It’s no secret that state-owned enterprise (SOE) Eskom is facing a number of challenges.
However, it seems that these woes are far greater than initially thought, and as South Africa approaches winter, the threat of cold, dark days are becoming all too real, say analysts at wealth management firm Citadel Investment Services.
“The question of electricity has become one of the most pressing issues facing the South African economy and its recovery,” the group said.
“South Africans have become accustomed to power outages, but it is important as a nation not to ignore or become desensitised to the mounting economic toll of load shedding. Our local economic recovery and growth prospects depend on sustainable electricity being placed at the top of the agenda.”
Citadel noted that Eskom has featured as a key agenda point for a number of years, particularly with reference to the transmission development plan.
“But even as it literally struggles to keep the lights on, its financial results revealed that it suffered a net loss of over R20 billion in the year to the end of March 2020,” it said.
“Eskom chief executive Andre de Ruyter this week then warned South Africans yet again that while load shedding will eventually lessen, it will not disappear entirely.”
Speaking at a ‘state of the system’ briefing, De Ruyter painted a rather sombre picture of the state of Eskom, with financial issues just one of many challenges plaguing the beleaguered SOE. Other notable battles include:
- The state capture scandal: Eskom is right in the middle of the state capture inquiry, as millions of taxpayer rands have ended up in “below the table” transactions. It has now come to light that seemingly ignoring the opinion of a legal review conducted by law firm Cliffe Dekker Hofmeyr (CDH), the Eskom board authorised a further payment of R176 million to Trillian and R348 million to McKinsey;
- A lack of foresight: It seems that while power generation plants have been slowly crumbling away, few initiatives have been implemented to ensure sustainable supply by means of upgrades or new (effective) power station developments. Eskom now faces the burden of power stations that are reaching the end of their lifespan, making them at best unreliable and unpredictable;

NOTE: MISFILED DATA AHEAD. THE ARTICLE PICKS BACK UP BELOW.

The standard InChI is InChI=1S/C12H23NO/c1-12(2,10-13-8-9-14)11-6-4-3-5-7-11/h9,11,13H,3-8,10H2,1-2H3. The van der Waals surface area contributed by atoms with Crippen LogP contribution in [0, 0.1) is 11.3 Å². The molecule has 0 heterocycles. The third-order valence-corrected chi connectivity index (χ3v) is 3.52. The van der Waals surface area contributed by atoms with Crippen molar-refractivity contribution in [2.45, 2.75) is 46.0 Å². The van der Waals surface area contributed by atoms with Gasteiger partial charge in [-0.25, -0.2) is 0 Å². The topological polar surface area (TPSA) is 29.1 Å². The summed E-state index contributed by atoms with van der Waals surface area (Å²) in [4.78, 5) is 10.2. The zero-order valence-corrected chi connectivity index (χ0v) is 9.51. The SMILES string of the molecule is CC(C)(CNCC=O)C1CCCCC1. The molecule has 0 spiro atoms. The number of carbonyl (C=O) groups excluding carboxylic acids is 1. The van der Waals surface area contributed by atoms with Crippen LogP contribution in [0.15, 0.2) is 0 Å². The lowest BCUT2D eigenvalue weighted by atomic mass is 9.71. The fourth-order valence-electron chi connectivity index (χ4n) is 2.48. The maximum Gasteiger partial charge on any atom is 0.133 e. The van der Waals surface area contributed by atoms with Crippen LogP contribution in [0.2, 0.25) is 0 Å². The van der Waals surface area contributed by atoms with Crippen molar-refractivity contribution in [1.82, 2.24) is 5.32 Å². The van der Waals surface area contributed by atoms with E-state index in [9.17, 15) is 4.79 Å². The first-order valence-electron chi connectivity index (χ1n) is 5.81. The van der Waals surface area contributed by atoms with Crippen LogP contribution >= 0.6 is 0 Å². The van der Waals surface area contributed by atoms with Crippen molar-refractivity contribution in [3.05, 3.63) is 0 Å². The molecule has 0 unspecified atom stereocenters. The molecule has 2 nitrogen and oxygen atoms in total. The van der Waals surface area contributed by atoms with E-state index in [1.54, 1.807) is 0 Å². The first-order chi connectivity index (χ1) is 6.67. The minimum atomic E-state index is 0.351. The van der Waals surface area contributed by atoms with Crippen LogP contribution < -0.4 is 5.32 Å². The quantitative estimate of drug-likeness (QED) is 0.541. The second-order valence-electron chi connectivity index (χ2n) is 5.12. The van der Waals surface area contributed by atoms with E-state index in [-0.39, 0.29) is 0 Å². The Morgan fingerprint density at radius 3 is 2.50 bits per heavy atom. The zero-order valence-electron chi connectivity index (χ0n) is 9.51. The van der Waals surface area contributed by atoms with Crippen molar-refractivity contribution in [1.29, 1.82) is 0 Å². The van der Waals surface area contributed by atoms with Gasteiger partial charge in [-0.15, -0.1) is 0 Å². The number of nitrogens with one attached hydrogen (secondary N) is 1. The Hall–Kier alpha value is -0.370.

- Defective new plants: What was meant to be the saving grace for the electricity supply in SA has now become yet another expensive lesson. The defects detected at both Medupi and Kusile require in the realm of R7 billion to correct;
- Debt, debt and debt: Eskom, in keeping with the South African fiscus and other SOEs, is facing a tremendous amount of debt, with really no way to eliminate its debt bill. The electricity supplier’s debt has ballooned to a jaw-dropping R464 billion, and the interest on its debt alone equated to a jaw-dropping R39.1 billion in the previous financial year. Government stepped in, providing a bailout of R56 billion in 2020/21 and R31.7 billion for 2021/22, but South Africans continue to find themselves sitting in the dark.
“And unfortunately, Eskom has warned that it expects load shedding to increase towards the end of the year, as the SOE is facing a 4,000MW shortfall that is expected to continue for at least another five years,” Citadel said.
Eskom has announced that load shedding will be suspended from 12h00 on Friday, after some generating units were returned to power, and the long weekend ahead would give it opportunity to do maintenance while power demand is lower.
Generating units were restored at the Duvha, Medupi, Kendal, Kriel and Kusile power stations. Units are expected to return at Camden and Majuba power stations during the course of the day.
“Although we have also lost other units at Tutuka, Camden and Hendrina, we have managed to adequately replenish emergency generation reserves. Eskom will also be taking the opportunity over the long weekend, due to the lower demand, to conduct short-term maintenance and further replenish emergency reserves for the week ahead.”
The power utility implored South Africans to use electricity sparingly, as the national grid remains under severe strain. Any breakdowns could lead to load shedding being reinstated at any given time.